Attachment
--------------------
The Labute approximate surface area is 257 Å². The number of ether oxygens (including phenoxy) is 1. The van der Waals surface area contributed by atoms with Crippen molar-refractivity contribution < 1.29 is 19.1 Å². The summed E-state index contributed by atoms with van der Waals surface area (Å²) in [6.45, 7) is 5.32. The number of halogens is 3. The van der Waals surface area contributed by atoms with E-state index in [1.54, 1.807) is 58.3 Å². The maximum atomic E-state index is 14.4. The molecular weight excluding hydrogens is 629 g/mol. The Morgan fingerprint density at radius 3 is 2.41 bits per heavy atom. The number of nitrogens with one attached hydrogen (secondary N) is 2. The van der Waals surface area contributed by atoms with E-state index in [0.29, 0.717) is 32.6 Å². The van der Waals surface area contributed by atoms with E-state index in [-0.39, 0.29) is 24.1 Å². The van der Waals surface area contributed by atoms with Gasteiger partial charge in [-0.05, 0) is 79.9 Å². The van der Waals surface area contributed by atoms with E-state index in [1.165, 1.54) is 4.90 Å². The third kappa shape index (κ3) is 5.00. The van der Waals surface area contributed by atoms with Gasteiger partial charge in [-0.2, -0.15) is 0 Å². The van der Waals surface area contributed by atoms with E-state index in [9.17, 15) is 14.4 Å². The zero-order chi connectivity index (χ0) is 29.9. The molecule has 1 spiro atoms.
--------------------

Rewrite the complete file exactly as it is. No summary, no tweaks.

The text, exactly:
The Labute approximate surface area is 257 Å². The number of ether oxygens (including phenoxy) is 1. The van der Waals surface area contributed by atoms with Crippen molar-refractivity contribution < 1.29 is 19.1 Å². The summed E-state index contributed by atoms with van der Waals surface area (Å²) in [6.45, 7) is 5.32. The number of halogens is 3. The van der Waals surface area contributed by atoms with E-state index in [1.54, 1.807) is 58.3 Å². The maximum atomic E-state index is 14.4. The molecular weight excluding hydrogens is 629 g/mol. The Morgan fingerprint density at radius 3 is 2.41 bits per heavy atom. The number of nitrogens with one attached hydrogen (secondary N) is 2. The van der Waals surface area contributed by atoms with E-state index in [0.29, 0.717) is 32.6 Å². The van der Waals surface area contributed by atoms with E-state index in [-0.39, 0.29) is 24.1 Å². The van der Waals surface area contributed by atoms with Gasteiger partial charge in [-0.05, 0) is 79.9 Å². The van der Waals surface area contributed by atoms with E-state index in [1.165, 1.54) is 4.90 Å². The third kappa shape index (κ3) is 5.00. The van der Waals surface area contributed by atoms with Gasteiger partial charge in [-0.2, -0.15) is 0 Å². The van der Waals surface area contributed by atoms with E-state index in [9.17, 15) is 14.4 Å². The zero-order chi connectivity index (χ0) is 29.9. The molecule has 1 spiro atoms.